2. Operational Risk: Cash flow problems can also affect a company's ability to operate effectively, leading to disruptions in production, delivery, or customer service. This can harm the company's reputation and lead to loss of market share.

3. Market Risk: A company that is struggling with cash flow problems may be at risk of losing market share to competitors who have stronger financial positions. This can lead to a decline in revenue and profitability.

4. Legal Risk: If a company continues to trade while insolvent or engages in fraudulent activities, it may face legal action from creditors, regulators, or other stakeholders. This can result in fines, penalties, or other legal consequences that can harm the company's reputation and financial position.

5. Reputational Risk: Cash flow problems can also harm a company's reputation if it is seen as financially unstable or unreliable. This can affect its relationships with customers, suppliers, and other stakeholders, leading to a decline in revenue and profitability.

In summary, legitimate business risks when trading a company that has cash flow problems in New Zealand include credit risk, operational risk, market risk, legal risk, and reputational risk. It is important for investors or directors to assess these risks carefully and take appropriate measures to mitigate them before making any investment decisions.

Under New Zealand law, a director can be held liable for trading recklessly or insolvently if they allow the company to continue trading while it is insolvent or likely to become insolvent, and their actions cause a loss to the company's creditors.

The determinants for finding a director liable for trading recklessly or insolvently include:

  1. Awareness of Insolvency: A director may be held liable if they continue to trade while the company is insolvent or if they become aware or should have been aware of the company's insolvency and failed to take appropriate action to address it.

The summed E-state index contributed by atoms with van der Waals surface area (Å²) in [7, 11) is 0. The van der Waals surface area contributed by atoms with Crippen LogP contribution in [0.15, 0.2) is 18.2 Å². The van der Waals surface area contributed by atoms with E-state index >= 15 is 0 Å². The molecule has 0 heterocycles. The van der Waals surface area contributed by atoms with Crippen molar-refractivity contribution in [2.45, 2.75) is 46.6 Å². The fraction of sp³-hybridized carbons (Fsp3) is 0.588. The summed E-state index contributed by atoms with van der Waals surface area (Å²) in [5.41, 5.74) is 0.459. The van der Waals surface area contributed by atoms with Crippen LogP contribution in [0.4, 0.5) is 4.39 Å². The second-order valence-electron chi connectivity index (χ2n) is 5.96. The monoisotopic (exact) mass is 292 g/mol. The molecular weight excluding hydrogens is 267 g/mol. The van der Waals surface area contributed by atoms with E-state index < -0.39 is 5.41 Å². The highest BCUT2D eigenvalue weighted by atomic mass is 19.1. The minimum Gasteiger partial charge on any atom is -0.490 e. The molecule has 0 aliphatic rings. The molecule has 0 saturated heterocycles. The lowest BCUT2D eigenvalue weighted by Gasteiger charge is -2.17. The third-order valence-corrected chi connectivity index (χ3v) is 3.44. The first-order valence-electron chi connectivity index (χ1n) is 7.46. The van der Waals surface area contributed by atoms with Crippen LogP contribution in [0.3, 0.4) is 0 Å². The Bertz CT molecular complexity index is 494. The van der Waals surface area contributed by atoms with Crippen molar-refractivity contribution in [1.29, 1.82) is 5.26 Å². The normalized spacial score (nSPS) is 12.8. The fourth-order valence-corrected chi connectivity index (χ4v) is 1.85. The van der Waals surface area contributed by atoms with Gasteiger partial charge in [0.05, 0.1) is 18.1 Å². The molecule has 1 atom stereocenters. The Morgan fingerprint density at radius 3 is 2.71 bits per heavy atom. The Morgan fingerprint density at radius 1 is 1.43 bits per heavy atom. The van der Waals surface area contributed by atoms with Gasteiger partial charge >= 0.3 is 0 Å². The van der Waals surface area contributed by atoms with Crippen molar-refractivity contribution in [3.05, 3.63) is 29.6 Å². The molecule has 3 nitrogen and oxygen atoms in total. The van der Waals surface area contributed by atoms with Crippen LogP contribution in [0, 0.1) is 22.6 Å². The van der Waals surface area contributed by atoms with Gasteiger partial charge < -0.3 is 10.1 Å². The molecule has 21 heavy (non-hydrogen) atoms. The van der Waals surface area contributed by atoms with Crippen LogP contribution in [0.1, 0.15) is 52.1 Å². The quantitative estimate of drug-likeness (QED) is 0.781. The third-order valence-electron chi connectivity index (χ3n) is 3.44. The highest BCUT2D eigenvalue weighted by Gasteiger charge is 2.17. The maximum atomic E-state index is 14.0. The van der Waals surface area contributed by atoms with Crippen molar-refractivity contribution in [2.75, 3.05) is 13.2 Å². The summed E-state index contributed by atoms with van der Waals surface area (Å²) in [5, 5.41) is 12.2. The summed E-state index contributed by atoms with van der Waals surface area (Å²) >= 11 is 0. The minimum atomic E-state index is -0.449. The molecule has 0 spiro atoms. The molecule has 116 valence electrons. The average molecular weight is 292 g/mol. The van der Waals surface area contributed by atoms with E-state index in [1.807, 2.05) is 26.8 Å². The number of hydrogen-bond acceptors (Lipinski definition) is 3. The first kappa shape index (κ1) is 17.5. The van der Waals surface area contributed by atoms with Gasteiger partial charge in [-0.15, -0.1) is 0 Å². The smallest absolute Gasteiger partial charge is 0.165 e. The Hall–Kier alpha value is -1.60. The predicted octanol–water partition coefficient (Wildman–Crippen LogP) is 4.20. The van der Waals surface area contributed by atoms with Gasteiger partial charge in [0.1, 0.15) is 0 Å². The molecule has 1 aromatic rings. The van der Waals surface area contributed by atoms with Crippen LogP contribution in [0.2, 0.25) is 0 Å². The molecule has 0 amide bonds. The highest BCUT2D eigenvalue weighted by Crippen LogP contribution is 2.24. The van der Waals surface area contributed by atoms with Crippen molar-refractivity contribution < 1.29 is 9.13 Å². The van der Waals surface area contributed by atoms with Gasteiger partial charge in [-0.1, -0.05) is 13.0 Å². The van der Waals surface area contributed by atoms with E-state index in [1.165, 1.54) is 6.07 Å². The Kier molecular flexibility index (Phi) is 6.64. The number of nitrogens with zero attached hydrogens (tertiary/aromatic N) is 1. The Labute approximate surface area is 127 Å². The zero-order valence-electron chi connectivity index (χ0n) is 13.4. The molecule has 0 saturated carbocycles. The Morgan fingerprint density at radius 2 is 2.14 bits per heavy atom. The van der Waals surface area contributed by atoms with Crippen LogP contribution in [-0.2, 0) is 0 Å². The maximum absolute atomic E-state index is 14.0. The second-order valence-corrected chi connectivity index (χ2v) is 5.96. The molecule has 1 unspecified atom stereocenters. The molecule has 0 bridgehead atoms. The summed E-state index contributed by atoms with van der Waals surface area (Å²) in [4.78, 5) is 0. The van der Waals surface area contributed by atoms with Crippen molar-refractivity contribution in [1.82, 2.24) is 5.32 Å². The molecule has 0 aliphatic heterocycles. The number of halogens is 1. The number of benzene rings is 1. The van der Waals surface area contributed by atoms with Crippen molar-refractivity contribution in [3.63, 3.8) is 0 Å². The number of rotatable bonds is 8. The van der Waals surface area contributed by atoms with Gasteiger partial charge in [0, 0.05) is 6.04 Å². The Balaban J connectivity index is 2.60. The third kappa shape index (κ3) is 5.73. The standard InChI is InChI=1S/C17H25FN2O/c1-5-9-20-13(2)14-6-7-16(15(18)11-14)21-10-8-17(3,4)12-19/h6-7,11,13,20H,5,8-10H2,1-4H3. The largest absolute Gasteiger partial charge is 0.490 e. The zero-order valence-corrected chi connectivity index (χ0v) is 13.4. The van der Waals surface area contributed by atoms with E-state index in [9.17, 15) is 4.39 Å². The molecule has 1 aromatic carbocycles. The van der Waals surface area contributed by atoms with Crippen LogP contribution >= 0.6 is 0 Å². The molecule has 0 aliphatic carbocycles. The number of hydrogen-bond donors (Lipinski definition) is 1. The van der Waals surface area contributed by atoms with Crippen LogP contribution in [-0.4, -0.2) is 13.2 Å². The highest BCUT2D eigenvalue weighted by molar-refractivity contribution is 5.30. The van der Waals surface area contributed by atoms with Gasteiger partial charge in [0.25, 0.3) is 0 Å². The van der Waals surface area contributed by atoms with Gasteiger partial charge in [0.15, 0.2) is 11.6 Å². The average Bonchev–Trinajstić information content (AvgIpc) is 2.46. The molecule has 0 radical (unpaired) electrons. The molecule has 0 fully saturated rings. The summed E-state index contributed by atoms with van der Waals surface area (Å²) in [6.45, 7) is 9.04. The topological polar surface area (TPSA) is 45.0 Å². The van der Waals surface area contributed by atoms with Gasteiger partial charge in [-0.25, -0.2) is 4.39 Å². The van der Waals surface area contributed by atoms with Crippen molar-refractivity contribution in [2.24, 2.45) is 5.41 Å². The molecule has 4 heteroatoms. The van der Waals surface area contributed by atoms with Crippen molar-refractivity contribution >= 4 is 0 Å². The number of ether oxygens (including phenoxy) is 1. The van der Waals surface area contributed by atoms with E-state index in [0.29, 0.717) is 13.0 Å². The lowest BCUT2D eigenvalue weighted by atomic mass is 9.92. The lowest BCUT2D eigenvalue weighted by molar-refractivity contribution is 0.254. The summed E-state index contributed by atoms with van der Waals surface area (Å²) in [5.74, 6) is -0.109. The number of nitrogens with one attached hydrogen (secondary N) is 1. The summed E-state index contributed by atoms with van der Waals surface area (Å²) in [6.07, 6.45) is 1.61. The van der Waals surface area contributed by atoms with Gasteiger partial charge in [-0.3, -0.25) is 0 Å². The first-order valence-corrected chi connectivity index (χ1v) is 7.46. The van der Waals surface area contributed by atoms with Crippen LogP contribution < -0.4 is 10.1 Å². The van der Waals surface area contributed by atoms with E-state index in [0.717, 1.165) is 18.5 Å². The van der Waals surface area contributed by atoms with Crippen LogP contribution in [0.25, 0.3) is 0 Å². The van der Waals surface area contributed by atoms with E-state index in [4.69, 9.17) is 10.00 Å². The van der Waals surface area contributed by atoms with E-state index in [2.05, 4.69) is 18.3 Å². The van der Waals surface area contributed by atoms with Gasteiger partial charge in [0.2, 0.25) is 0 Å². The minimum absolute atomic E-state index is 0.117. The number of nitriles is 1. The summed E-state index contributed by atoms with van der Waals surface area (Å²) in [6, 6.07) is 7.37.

2. Breach of Directors' Duties: Directors have a duty to act in the best interests of the company, exercise due care and diligence, and avoid reckless or imprudent decisions. If a director breaches these duties and causes losses to creditors, they may be held personally liable.

  3. Cash Flow and Financial Projections: Directors have a responsibility to monitor the company's cash flow and financial projections regularly. If they ignore warnings of impending insolvency or rely on unrealistic projections, they may be held liable for reckleAss or insolvent trading.

  4. Transactions at Undervalue: Directors who engage in transactions that benefit themselves or related parties at the expense of creditors may be held liable for trading recklessly or insolvently.

  5. Failure to Seek Professional Advice: If a director fails to seek professional advice or act on advice received from accountants, lawyers, or other experts regarding the company's financial situation, they may be held liable for trading recklessly or insolvently

In summary, a director can be held liable for trading recklessly or insolvently if they fail to take appropriate action when the company is insolvent or likely to become insolvent, breach their duties as a director, fail to monitor the company's financial position, engage in transactions that benefit themselves or related parties at the expense of creditors, or fail to seek professional advice.

Friday, 03 February 2023 16:59

The Risks of Trading an Insolvent Company

Dealing with insolvency is a stressful process. As a director, you have to worry about risk on multiple fronts: corporate survivability, personal liability and how to satisfy the needs of creditors. But perhaps above all, it is critical to ensure your company does not continue to trade if it becomes insolvent. 


As director, you must ensure that you and your company uphold the provisions and obligations of the Companies Act 1993. The duty imposed by Section 135 of the Act is owed by the directors to the company.  The legislation states that minimum requirements for a director to do so adequately include:

  • Making decisions in good faith and for the best interests of the company.
  • Only using your power as director responsibly.
  • Never putting the business at substantial risk of serious loss to the company's creditors.
  • Ensuring you take care, diligence and skill that a reasonable director would take in the same circumstances.
  • Making sure the company is able to pay its debts and has greater assets than liabilities.